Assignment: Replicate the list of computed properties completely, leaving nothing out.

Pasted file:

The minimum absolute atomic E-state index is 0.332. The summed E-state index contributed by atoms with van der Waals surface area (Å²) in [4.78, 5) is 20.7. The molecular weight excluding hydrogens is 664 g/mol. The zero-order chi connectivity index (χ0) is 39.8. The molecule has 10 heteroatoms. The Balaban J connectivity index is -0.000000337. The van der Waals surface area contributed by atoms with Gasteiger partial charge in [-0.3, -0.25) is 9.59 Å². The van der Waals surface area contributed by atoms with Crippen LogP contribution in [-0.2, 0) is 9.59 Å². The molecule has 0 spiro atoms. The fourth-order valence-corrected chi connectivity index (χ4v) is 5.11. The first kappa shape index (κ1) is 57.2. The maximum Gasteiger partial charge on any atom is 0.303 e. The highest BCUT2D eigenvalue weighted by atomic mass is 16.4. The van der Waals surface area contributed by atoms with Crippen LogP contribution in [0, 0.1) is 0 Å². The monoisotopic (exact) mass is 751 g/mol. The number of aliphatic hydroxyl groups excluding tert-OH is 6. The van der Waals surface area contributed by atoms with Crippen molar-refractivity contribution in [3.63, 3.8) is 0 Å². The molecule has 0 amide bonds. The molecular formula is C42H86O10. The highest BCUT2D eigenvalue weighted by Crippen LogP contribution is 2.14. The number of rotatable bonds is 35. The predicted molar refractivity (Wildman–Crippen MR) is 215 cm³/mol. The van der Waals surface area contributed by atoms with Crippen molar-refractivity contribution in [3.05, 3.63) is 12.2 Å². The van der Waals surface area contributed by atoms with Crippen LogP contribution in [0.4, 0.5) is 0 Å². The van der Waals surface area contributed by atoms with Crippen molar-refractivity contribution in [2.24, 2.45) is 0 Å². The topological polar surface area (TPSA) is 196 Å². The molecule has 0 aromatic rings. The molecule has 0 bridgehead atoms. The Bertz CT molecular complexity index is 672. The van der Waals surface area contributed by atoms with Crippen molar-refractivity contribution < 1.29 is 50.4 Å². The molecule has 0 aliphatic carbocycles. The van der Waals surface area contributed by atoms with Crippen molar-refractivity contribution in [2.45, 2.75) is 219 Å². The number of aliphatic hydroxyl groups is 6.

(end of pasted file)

The minimum absolute atomic E-state index is 0.332. The summed E-state index contributed by atoms with van der Waals surface area (Å²) in [4.78, 5) is 20.7. The molecular weight excluding hydrogens is 664 g/mol. The zero-order chi connectivity index (χ0) is 39.8. The molecule has 10 heteroatoms. The Balaban J connectivity index is -0.000000337. The van der Waals surface area contributed by atoms with Gasteiger partial charge in [-0.3, -0.25) is 9.59 Å². The van der Waals surface area contributed by atoms with Crippen LogP contribution in [-0.2, 0) is 9.59 Å². The molecule has 0 spiro atoms. The fourth-order valence-corrected chi connectivity index (χ4v) is 5.11. The first kappa shape index (κ1) is 57.2. The maximum Gasteiger partial charge on any atom is 0.303 e. The highest BCUT2D eigenvalue weighted by atomic mass is 16.4. The van der Waals surface area contributed by atoms with Crippen LogP contribution in [0, 0.1) is 0 Å². The monoisotopic (exact) mass is 751 g/mol. The number of aliphatic hydroxyl groups excluding tert-OH is 6. The van der Waals surface area contributed by atoms with Crippen molar-refractivity contribution in [3.63, 3.8) is 0 Å². The molecule has 0 amide bonds. The molecular formula is C42H86O10. The highest BCUT2D eigenvalue weighted by Crippen LogP contribution is 2.14. The number of rotatable bonds is 35. The predicted molar refractivity (Wildman–Crippen MR) is 215 cm³/mol. The van der Waals surface area contributed by atoms with Crippen molar-refractivity contribution in [3.05, 3.63) is 12.2 Å². The van der Waals surface area contributed by atoms with Crippen LogP contribution in [0.4, 0.5) is 0 Å². The van der Waals surface area contributed by atoms with Crippen molar-refractivity contribution in [2.24, 2.45) is 0 Å². The topological polar surface area (TPSA) is 196 Å². The molecule has 0 aromatic rings. The molecule has 0 bridgehead atoms. The Bertz CT molecular complexity index is 672. The van der Waals surface area contributed by atoms with Crippen molar-refractivity contribution < 1.29 is 50.4 Å². The molecule has 0 aliphatic carbocycles. The van der Waals surface area contributed by atoms with Crippen molar-refractivity contribution in [2.45, 2.75) is 219 Å². The number of aliphatic hydroxyl groups is 6.